FIG. 1A shows an embodiment of the implant 100 of the invention. The implant 100 has a first part or plate 110 that is configured to mate with a first vertebra and a second part or plate 120 that is configured to mate with a second vertebra. The first plate 110 is an upper plate and the second plate 120 is a lower plate. A third part 130 that sits between the first plate 110 and the second plate 120 is also provided. The third part 130 acts as a spacer between the first plate 110 and the second plate 120 and facilitates pivotal or rotational and also twisting movement of the first plate 110 and the second plate 120, relative to each other. The third part 130 is in the form of a crossbar as discussed in more detail below.

The upper plate 110 has a first surface 112 from which a keel 114 extends with teeth 115. The teeth in this embodiment point forward or anteriorly when the embodiment is meant to be put into a slot in a vertebral body from the anterior of the spine. The teeth in an alternative embodiment would point rearward or posteriorly when the embodiment is meant to be put into a slot in a vertebral body from the posterior of the spine. The first surface 112, or upper surface, abuts the vertebral body when the implant 100 is implanted. The first keel 114 extends into the vertebral body to anchor the implant into position. The second surface 116, or lower surface, engages the spacer 130 of the implant and faces the second plate 120. The second surface 116 can form a planar surface that is parallel to the first surface 112, or can form a planar surface that is not parallel to the first surface 112.

When the implant is implanted between spinous processes the planar surfaces corresponding to the first surface 112 and the second surface 116 of the first plate 110 lie within, or substantially within, the axial plane of the body, while the first keel 114 (which is at or near a 90° angle from the surfaces 112, 116) is aligned within the sagittal plane of the body.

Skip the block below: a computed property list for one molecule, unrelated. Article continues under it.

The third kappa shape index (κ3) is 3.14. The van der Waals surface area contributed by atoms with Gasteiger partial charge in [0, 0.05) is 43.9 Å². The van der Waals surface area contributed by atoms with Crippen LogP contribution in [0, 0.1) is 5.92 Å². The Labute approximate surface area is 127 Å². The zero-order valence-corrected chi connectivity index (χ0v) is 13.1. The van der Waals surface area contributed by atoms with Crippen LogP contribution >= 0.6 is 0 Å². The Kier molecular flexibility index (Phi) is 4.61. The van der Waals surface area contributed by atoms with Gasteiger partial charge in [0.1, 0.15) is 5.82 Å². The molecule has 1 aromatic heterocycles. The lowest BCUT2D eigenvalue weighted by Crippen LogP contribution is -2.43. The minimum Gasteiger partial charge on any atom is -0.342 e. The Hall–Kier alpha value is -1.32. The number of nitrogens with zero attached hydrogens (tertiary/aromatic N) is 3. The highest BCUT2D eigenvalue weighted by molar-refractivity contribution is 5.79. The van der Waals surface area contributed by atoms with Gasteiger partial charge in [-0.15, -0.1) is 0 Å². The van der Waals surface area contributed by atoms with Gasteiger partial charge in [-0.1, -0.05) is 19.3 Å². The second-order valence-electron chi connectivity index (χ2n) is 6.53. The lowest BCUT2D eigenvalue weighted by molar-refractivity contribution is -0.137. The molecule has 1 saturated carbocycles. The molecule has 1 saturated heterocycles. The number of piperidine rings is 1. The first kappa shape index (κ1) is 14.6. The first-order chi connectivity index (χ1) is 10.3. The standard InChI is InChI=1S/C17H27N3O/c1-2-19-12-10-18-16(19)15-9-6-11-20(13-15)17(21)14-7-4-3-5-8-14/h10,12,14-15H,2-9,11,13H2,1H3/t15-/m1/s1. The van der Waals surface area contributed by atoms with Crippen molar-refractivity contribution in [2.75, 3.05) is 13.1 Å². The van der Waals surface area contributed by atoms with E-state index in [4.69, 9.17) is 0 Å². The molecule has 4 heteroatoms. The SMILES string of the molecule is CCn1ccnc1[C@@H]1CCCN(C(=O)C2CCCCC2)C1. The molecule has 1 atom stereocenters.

The lower plate 120 has a first surface 122 from which a keel 124 extends with teeth 125. The first surface 122 or lower surface, abuts the vertebral body when the implant 100 is implanted. The second keel 124 extends into the vertebral body to anchor the implant into position. The second surface 126, or upper surface, engages the spacer 130 of the implant and faces the first plate 110. The second surface 126 can form a planar surface that is parallel to the first surface 122, or can form a planar surface that is not parallel to the first surface. The first surface 112 of the first plate 110 can be parallel to the first surface 122 of the second plate 120 when the implant 100 is assembled and is in a neutral position (i.e., the position where the first plate 110 has not rotated relative to the second plate 120). Alternatively, the first surface 112 of the first plate 110 can be non-parallel to the planar surface of the first surface 122 of the second plate 120 when the implant 100 is assembled and in a neutral position.

As with the first plate, when the implant is implanted between vertebral bodies the planar surfaces corresponding to the first surface 122 and the second surface 126 of the second plate 120 lie within, or substantially within, the axial plane of the body while the second keel 124 (which is at or near a 90° angle from the surfaces 122, 126) is aligned within the sagittal plane of the body.

FIG. 1B shows a side view of an embodiment of the implant 100 of the invention shown in FIG. 1A. Again, the implant 100 has a first plate 110 that is configured to mate with a first vertebra and a second plate 120 that is configured to mate with a second vertebra. The spacer 130 separates the first plate 110 from the second plate 120. FIG. 1C shows a top view of the upper plate 110 with the upper surface 112 and the upper keel 114. As evidenced from the upper view, the perimeter shape of the upper plate 110 can be configured to correspond to the perimeter shape of a vertebral disk. This is particularly advantageous where a single implant is placed between two vertebral bodies from an anterior approach. As will be appreciated by those of skill in the art, the perimeter shape of the upper plate 110 and the lower plate 120 can be the same.

FIG. 1D and FIG. 1E show an embodiment of the first or upper plate 110 of the implant 100 of the invention. The upper plate 110 has a second surface 116 having a channel 150 therein. As will be discussed below, the spacer includes a beam which can be placed into the channel 150 in order to allow the first and second plates of the assembled implant to pivot or rotate relative to each other. The curved side 152 of the first plate 110 is oriented to be anterior A after the device is implanted. The flat side 154 of the first plate 110 is oriented to be posterior P after the device is implanted. As shown in FIG. 1E, the second surface 116 can be formed so that it is received with a ridge 117 surrounding the second surface 116.